Tom Brady is old, but former Bucs, Chiefs QB Steve DeBerg was older. For now

Steve DeBerg has done the math on Tom Brady’s age.

The former NFL quarterback knows that Brady, the Tampa Bay Buccaneers quarterback, doesn’t turn 44 until August.

DeBerg also knows that an NFL record is at risk – his own for being the oldest QB ever to start a game, a record he set on Oct. 25, 1998, when DeBerg’s age was 44 years and 279 days.

So if Brady is going to break DeBerg’s record, Brady will need to start at least one game beyond next year’s Super Bowl, no sooner than the start of the regular season in September 2022, when Brady will be 45.

DeBerg, now 67, even discussed the matter during a golf outing before the season with Tampa Bay head coach Bruce Arians.

Steve DeBerg prepares for Super Bowl XXXIII, where his Atlanta Falcons lost to the Denver Broncos. It was the last game of DeBerg's NFL career.

“I mentioned to him that Brady needs to win the Super Bowl the next two years,” DeBerg told USA TODAY Sports recently as Brady and Arians prepared to lead the Buccaneers in the Super Bowl against Kansas City Feb. 7.

“I like the way you think,” Arians replied, according to DeBerg.

“It’s kind of selfish,” DeBerg told him. “Because if you win the Super Bowl the next two years, I think Brady will probably retire, and he won’t break my record.”

It was worth a chuckle at the time, but then things got weird. Cosmic forces seemed to align and turn back the clock on DeBerg.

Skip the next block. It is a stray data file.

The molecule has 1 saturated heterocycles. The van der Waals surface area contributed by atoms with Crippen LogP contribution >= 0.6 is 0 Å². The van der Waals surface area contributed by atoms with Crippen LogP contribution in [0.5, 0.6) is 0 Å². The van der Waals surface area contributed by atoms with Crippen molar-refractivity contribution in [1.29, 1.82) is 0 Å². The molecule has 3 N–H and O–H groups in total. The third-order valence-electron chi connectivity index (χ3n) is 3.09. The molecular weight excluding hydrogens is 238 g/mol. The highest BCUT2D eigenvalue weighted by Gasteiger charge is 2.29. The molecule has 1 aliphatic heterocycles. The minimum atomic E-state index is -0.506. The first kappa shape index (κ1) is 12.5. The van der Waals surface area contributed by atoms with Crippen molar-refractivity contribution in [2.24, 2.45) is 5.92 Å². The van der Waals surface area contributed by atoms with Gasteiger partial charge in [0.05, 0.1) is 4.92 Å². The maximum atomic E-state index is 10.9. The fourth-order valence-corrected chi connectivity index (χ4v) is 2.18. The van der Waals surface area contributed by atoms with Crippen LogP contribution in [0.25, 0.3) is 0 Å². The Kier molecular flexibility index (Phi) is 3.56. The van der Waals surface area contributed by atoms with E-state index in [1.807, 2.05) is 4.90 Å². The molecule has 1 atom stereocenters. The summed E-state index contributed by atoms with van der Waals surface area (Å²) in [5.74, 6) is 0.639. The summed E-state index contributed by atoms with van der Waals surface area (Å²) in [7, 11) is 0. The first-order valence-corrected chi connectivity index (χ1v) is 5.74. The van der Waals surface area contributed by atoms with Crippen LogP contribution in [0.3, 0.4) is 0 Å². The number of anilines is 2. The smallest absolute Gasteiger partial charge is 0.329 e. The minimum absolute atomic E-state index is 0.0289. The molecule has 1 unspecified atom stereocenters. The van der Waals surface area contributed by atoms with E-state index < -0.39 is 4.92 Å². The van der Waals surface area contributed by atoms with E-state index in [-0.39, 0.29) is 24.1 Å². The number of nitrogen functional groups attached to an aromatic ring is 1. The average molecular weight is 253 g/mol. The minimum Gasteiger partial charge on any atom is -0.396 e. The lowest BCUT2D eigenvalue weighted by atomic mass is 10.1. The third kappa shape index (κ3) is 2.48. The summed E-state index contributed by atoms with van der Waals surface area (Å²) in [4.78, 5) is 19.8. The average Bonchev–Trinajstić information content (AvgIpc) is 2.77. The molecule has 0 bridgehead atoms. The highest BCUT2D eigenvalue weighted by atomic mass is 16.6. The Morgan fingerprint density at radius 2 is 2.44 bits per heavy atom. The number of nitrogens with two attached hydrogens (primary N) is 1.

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Not only did part of his wish come true with a Super Bowl berth for Brady and Tampa Bay, but the game will be in Tampa, the first time a team will play a Super Bowl in its home stadium. And home is still Tampa for DeBerg, who is having a senior moment as the former starting QB of both Super Bowl teams – the Bucs and Chiefs.  

He played for Tampa Bay (1984-87), then Kansas City (1988-1991), and then Tampa again (1992-93), setting up a whirlwind tour of old times for DeBerg since November, when he watched the Chiefs beat the Bucs in Tampa 27-24.

An old friend even had come to town to visit on Thanksgiving weekend: former Chiefs running back Christian Okoye, DeBerg’s former Chiefs teammate. Their running backs coach back then in Kansas City was Arians, now 68, then in his late 30s.

“We went to the game together,” DeBerg said of Okoye. “I remember telling him, 'I’m predicting this is a preview of the Super Bowl.’ It was wishful thinking at the time.”

Now it’s real, with old man Brady playing an unusual role on a Super Bowl team, much like DeBerg did in 1998 – a player-coach who was old enough to be the father of many of his teammates.

Super Bowl path

One big difference between them is how they got there. Brady, 43, has played in 20 straight seasons since 2000, all of them in New England until this season. By contrast, in the summer of 1998, DeBerg hadn’t played in the NFL since 1993 and even had started a career in coaching as an assistant in 1995-96 under then-New York Giants head coach Dan Reeves.

He wasn’t in the greatest shape back then. But he had a goal: He wanted to be a player-coach as a third-string quarterback, even if it meant he never stepped on the field.

So he sent out letters to select teams, including the Atlanta Falcons, where Reeves was head coach. He asked for a tryout, got one with Atlanta and eventually made the team as a backup behind starter Chris Chandler.

Then Chandler got injured and couldn’t play. In stepped DeBerg to start against the New York Jets, the game in which he set the age record. The Falcons lost 28-3, one of only three losses that season for Atlanta, including the Super Bowl against Denver in January 1999.